Plymouth: A beautiful place to study
Situated on the coast of Devon in the South West of England, Plymouth is Britain’s Ocean City. With a beautiful waterfront and harbour that includes a lovingly restored 1935 Art Deco lido, and plenty of stunning surrounding countryside and beaches, Plymouth is a thriving city that offers a wealth of inspiration from its naturally idyllic setting and vibrant culture.
Plymouth is a unique seaside city that increasingly embraces creativity from its streets to its cultural landmarks. Plymouth College of Art sits in the heart of the Cultural Quarter in the city’s centre, only a stone's throw from The Box, the £40 million rebuilt home of Plymouth’s museum and city archives with seven large-scale permanent galleries, including collections from the South West Film and Television Archive. Plymouth is also home to the biggest immersive 3D dome in Europe at the newly opened Market Hall, as well as one of the UK’s largest regional producing theatres, Theatre Royal.
Plymouth College of Art is also the location of two independent creative organisations: MIRROR and Plymouth Arts Cinema. MIRROR is our onsite art gallery that plays host to major exhibitions and artists, including British Art Show 7, with British Art Show 9 set to return to Plymouth in 2022. Plymouth Arts Cinema is the city’s only independent cinema, boasting a 118 seat auditorium with state of the art sound and cinema screen with an extensive programme of arthouse, foreign language and modern classic films.
A short walk from our Tavistock Place campus and on the doorstep of our Pre-Degree campus is the historical Barbican, Plymouth’s old port and fishmarket. Full of narrow cobbled streets, Elizabethan houses, independent shops, art galleries, cafes and restaurants, you can also tuck into award-winning fish and chips and visit the UK’s largest aquarium, the National Marine Aquarium.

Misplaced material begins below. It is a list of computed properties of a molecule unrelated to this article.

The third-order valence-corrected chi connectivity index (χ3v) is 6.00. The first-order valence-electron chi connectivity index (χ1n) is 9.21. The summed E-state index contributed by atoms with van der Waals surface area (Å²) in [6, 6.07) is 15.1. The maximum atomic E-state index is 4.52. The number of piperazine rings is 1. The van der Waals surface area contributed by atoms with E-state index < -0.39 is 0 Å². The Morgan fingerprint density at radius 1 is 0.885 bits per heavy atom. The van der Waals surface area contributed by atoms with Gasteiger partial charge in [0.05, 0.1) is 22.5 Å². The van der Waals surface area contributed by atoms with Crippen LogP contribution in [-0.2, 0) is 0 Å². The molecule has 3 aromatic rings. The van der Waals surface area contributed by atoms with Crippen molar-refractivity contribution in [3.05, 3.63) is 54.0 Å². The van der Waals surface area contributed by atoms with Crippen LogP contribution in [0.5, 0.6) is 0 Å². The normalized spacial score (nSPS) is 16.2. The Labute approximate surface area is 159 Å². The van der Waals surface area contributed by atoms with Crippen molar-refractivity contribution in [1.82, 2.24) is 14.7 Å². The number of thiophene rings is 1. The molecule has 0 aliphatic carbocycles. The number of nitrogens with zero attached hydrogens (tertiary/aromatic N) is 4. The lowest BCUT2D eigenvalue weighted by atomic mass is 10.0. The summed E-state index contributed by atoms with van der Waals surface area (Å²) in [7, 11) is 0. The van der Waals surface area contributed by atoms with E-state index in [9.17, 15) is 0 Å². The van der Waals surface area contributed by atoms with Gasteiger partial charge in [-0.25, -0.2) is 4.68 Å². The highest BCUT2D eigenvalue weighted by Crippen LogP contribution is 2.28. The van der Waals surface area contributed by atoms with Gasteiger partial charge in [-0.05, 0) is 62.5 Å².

Just round the corner is The Hoe, home to the city’s most famous landmark, the Smeaton’s Tower lighthouse. With unbeatable scenic views across Plymouth Sound, it’s the perfect place to spend a sunny day, enjoying a picnic on the grass, skating on the Promenade or taking a dip in the art deco Tinside Lido.
Plymouth is surrounded by miles of natural sandy beaches, with spots for peace and quiet and fun-filled water activities, from rock pooling and swimming to surfing and paddleboarding.
Take a short ferry ride on the Cremyll Ferry over to Mount Edgcumbe which not only sits next to the Barn Pool Beach, but also boasts 7 acres of gardens, a stately House and numerous trails around the estate which you can enjoy by foot or by bike.
Closest to the city are Bovisand and Wembury, which you can access by car or by bus. Wembury is a National Trust owned beach, which is just as beautiful on a misty winter’s day as it is in the heat of summer, with lots of rockpools. Bovisand Beach is a sheltered bay of golden sand with cliffs either side, with a large expanse of flat sand when the tide is out, perfect for fun days out and games.